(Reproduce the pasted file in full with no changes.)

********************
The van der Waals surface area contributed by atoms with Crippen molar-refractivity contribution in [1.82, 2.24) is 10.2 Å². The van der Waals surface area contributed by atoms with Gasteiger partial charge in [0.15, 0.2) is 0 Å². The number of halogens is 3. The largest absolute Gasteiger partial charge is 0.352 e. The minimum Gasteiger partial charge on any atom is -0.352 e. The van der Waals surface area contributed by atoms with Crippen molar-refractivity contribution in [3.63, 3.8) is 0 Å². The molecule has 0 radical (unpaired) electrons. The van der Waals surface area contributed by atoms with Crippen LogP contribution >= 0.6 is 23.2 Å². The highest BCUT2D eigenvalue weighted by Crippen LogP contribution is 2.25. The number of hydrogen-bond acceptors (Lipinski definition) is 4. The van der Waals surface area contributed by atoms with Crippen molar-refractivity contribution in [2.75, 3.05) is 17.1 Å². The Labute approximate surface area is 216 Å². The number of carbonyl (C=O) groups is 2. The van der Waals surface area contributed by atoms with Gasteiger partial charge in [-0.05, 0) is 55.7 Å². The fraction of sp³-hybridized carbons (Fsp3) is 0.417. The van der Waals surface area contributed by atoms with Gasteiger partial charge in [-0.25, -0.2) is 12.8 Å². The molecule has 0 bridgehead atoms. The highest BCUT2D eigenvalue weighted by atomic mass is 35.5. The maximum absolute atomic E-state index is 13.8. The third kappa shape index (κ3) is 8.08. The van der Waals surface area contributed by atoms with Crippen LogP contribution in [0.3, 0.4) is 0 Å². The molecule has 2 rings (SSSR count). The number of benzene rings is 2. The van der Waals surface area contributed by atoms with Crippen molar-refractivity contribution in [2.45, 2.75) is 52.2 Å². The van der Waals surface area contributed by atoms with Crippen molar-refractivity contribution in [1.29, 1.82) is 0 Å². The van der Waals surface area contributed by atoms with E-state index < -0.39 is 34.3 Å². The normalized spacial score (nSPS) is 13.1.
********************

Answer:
The van der Waals surface area contributed by atoms with Crippen molar-refractivity contribution in [1.82, 2.24) is 10.2 Å². The van der Waals surface area contributed by atoms with Gasteiger partial charge in [0.15, 0.2) is 0 Å². The number of halogens is 3. The largest absolute Gasteiger partial charge is 0.352 e. The minimum Gasteiger partial charge on any atom is -0.352 e. The van der Waals surface area contributed by atoms with Crippen molar-refractivity contribution in [3.63, 3.8) is 0 Å². The molecule has 0 radical (unpaired) electrons. The van der Waals surface area contributed by atoms with Crippen LogP contribution >= 0.6 is 23.2 Å². The highest BCUT2D eigenvalue weighted by Crippen LogP contribution is 2.25. The number of hydrogen-bond acceptors (Lipinski definition) is 4. The van der Waals surface area contributed by atoms with Crippen molar-refractivity contribution in [2.75, 3.05) is 17.1 Å². The Labute approximate surface area is 216 Å². The number of carbonyl (C=O) groups is 2. The van der Waals surface area contributed by atoms with Gasteiger partial charge in [-0.05, 0) is 55.7 Å². The fraction of sp³-hybridized carbons (Fsp3) is 0.417. The van der Waals surface area contributed by atoms with Gasteiger partial charge in [-0.25, -0.2) is 12.8 Å². The molecule has 0 bridgehead atoms. The highest BCUT2D eigenvalue weighted by atomic mass is 35.5. The maximum absolute atomic E-state index is 13.8. The third kappa shape index (κ3) is 8.08. The van der Waals surface area contributed by atoms with Crippen LogP contribution in [0.3, 0.4) is 0 Å². The molecule has 2 rings (SSSR count). The number of benzene rings is 2. The van der Waals surface area contributed by atoms with Crippen molar-refractivity contribution in [2.45, 2.75) is 52.2 Å². The van der Waals surface area contributed by atoms with Crippen molar-refractivity contribution in [1.29, 1.82) is 0 Å². The van der Waals surface area contributed by atoms with E-state index < -0.39 is 34.3 Å². The normalized spacial score (nSPS) is 13.1.